Children's rights activist Malala Yousafzai of Pakistan says she is honoured to share this year's Nobel Peace Prize with India's Kailash Satyarthi, whose work also involves protecting the interests of young people.
"I'm proud that I'm the first Pakistani and the first young woman, or the first young person, who is getting this award," Yousafzai, 17, told journalists in Birmingham, England, where she now lives after Norwegian Nobel Committee chair Thorbjørn Jagland announced the honour in Oslo.
She was at school when the announcement was made Friday. Yousafzai is the youngest winner of a Nobel Prize. The previous youngest laureate was British scientist William Lawrence Bragg, who won for physics in 1915 at age 25.
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As for the youngest Nobel Peace Prize winner, Yousafzai eclipses Yemeni activist Tawakkol Karman, who won in 2011 at 32.
Yousafzai and Satyarthi are being honoured for "their struggle against the suppression of children and young people, and for the right of all children to education," the committee said.
The committee said it "regards it as an important point for a Hindu and a Muslim, an Indian and a Pakistani, to join in a common struggle for education and against extremism."
For her part, Yousafzai said her win is not the end of her campaign for children's education rights.
She also paid homage to her father.
"I thank my father for not clipping my wings. I thank him for letting me fly."
An outspoken advocate for girls’ education, Yousafzai was critically injured on Oct. 9, 2012, when a gunman shot her in the head while she was riding home on a school bus in the city of Mingora. The Taliban claimed responsibility for the attack.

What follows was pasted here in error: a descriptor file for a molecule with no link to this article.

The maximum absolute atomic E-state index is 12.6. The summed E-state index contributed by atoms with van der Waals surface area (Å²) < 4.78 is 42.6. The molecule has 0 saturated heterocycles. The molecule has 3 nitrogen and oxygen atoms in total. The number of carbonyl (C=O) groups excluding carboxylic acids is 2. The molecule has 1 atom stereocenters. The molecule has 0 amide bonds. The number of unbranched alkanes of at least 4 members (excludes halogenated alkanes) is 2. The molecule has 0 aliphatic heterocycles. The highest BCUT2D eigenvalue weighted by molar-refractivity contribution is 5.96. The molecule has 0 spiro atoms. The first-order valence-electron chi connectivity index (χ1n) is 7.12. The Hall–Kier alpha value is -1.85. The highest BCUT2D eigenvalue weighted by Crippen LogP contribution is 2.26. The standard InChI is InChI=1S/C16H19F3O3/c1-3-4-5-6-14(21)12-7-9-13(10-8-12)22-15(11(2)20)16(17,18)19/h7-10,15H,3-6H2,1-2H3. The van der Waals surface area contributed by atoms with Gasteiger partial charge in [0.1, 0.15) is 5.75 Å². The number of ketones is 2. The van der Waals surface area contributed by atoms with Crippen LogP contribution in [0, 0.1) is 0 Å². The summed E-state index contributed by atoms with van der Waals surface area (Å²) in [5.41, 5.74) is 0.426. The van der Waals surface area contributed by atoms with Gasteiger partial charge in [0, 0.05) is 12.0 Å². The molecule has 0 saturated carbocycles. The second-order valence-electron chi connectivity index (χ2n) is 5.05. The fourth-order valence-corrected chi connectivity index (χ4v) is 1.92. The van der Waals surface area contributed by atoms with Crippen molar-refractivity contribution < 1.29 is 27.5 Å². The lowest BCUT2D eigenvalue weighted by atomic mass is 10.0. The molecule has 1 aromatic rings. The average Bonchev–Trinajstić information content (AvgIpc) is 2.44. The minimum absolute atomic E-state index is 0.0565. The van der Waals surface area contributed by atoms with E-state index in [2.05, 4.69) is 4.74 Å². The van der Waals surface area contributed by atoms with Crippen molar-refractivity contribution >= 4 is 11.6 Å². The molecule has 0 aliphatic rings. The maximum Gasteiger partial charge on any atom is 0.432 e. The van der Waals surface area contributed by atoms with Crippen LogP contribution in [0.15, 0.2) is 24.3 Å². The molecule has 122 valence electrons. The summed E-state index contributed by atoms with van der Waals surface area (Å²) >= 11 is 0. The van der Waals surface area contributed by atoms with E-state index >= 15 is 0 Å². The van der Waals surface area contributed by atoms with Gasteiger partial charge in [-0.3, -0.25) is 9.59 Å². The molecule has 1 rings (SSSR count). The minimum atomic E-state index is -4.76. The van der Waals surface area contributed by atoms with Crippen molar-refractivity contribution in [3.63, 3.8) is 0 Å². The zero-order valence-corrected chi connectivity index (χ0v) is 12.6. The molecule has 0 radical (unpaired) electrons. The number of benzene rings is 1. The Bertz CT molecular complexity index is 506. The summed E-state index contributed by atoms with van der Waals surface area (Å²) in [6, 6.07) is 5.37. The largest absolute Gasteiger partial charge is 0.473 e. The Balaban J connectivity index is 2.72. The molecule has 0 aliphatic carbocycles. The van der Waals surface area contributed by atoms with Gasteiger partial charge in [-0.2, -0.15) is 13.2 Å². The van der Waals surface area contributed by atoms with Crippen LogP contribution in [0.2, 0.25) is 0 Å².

"I had really two options," she said Friday in an impromptu address after the award was announced.
"One was not to speak and wait to be killed. And the second was to speak up and then be killed.
"And I chose the second one, because at that time there was terrorism, women were not allowed to go outside of their houses, 'cause education was totally banned. People were killed. At that time, I needed to raise my voice, because I wanted to go back to school."
Still gets threats
Yousafzai spent three months in a British hospital recovering, and now lives in England with her family. Militants still threaten to kill her if she returns home.
"They wanted to silence one Malala, but instead now, thousands and millions of Malalas are speaking," she told Anna Maria Tremonti, the host of CBC Radio's The Current, in a Canadian exclusive interview that aired in 2013.
Yousafzai's campaigns for girls' education began while she was 11. She started blogging under a pseudonym for the BBC about her love of learning and Taliban oppression in Pakistan, especially its ban on educating girls in her area.
News of her Nobel Peace Prize win touched celebrations in her hometown of Mingora, Pakistan. Students danced at Khushal Public School, which is owned by Malala's father, Ziauddin Yousafzai.
Speaking to The Associated Press, her father said the Nobel honour will "boost the courage of Malala and enhance her capability to work for the cause of girls' education."
Thousands rescued from slavery
Satyarthi, 60, has been active in the children's rights movement since 1980. His work has led to the rescue of thousands of children from slavery, and he has survived several attempts on his life.
In maintaining the traditions of Mahatma Gandhi, Satyarthi has "headed various forms of protests and demonstrations, all peaceful, focusing on the grave exploitation of children for financial gain," the Nobel committee said Friday.
Satyarthi dedicated his win to children in slavery, Reuters reported.
Indian President Pranab Mukherjee said "the prize should be seen as recognition of the contributions of India's vibrant civil society in addressing complex social problems such as child labour."
UN Secretary General Ban Ki-moon said the world's children were Friday's "true winners." He praised Satyarthi's "heroic work" and Malala's "courage and determination."
"Both Malala Yousafzai and Kailash Satyarthi have demonstrated tremendous courage in the face of powerful adversaries," said UN High Commissioner for Human Rights Zeid Ra’ad Al Hussein.
The winners were selected from a list of 278 nominees, the highest number of candidates ever. The list included 47 organizations, the Nobel committee said. The previous record was 259 in 2013.
The winners of the prizes for medicine, physics, chemistry and literature were announced earlier this week. The economics award winner will be announced on Monday.
All the Nobel Prizes will be handed out at ceremonies in Stockholm and Oslo on Dec. 10, the anniversary of Nobel's death in 1896.